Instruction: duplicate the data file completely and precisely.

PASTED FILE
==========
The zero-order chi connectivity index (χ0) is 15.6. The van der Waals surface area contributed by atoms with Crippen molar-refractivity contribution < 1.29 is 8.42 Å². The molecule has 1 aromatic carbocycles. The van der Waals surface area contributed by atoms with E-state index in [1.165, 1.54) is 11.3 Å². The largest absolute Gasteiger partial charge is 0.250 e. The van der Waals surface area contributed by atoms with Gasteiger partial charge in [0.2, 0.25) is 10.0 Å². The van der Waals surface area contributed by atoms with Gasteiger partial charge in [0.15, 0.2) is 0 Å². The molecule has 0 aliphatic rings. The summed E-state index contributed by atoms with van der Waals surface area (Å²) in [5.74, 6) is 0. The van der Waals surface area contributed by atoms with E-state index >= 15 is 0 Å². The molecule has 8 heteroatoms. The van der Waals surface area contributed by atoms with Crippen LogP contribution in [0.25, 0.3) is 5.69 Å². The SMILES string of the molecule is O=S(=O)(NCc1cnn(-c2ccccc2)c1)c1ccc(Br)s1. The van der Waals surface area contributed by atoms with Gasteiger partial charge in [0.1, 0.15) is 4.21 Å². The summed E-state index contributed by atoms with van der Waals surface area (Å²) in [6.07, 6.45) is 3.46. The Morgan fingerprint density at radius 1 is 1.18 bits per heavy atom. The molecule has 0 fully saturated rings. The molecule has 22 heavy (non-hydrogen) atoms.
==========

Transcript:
The zero-order chi connectivity index (χ0) is 15.6. The van der Waals surface area contributed by atoms with Crippen molar-refractivity contribution < 1.29 is 8.42 Å². The molecule has 1 aromatic carbocycles. The van der Waals surface area contributed by atoms with E-state index in [1.165, 1.54) is 11.3 Å². The largest absolute Gasteiger partial charge is 0.250 e. The van der Waals surface area contributed by atoms with Gasteiger partial charge in [0.2, 0.25) is 10.0 Å². The van der Waals surface area contributed by atoms with Gasteiger partial charge in [0.15, 0.2) is 0 Å². The molecule has 0 aliphatic rings. The summed E-state index contributed by atoms with van der Waals surface area (Å²) in [5.74, 6) is 0. The van der Waals surface area contributed by atoms with E-state index >= 15 is 0 Å². The molecule has 8 heteroatoms. The van der Waals surface area contributed by atoms with Crippen LogP contribution in [0.25, 0.3) is 5.69 Å². The SMILES string of the molecule is O=S(=O)(NCc1cnn(-c2ccccc2)c1)c1ccc(Br)s1. The van der Waals surface area contributed by atoms with Gasteiger partial charge in [0.1, 0.15) is 4.21 Å². The summed E-state index contributed by atoms with van der Waals surface area (Å²) in [6.07, 6.45) is 3.46. The Morgan fingerprint density at radius 1 is 1.18 bits per heavy atom. The molecule has 0 fully saturated rings. The molecule has 22 heavy (non-hydrogen) atoms.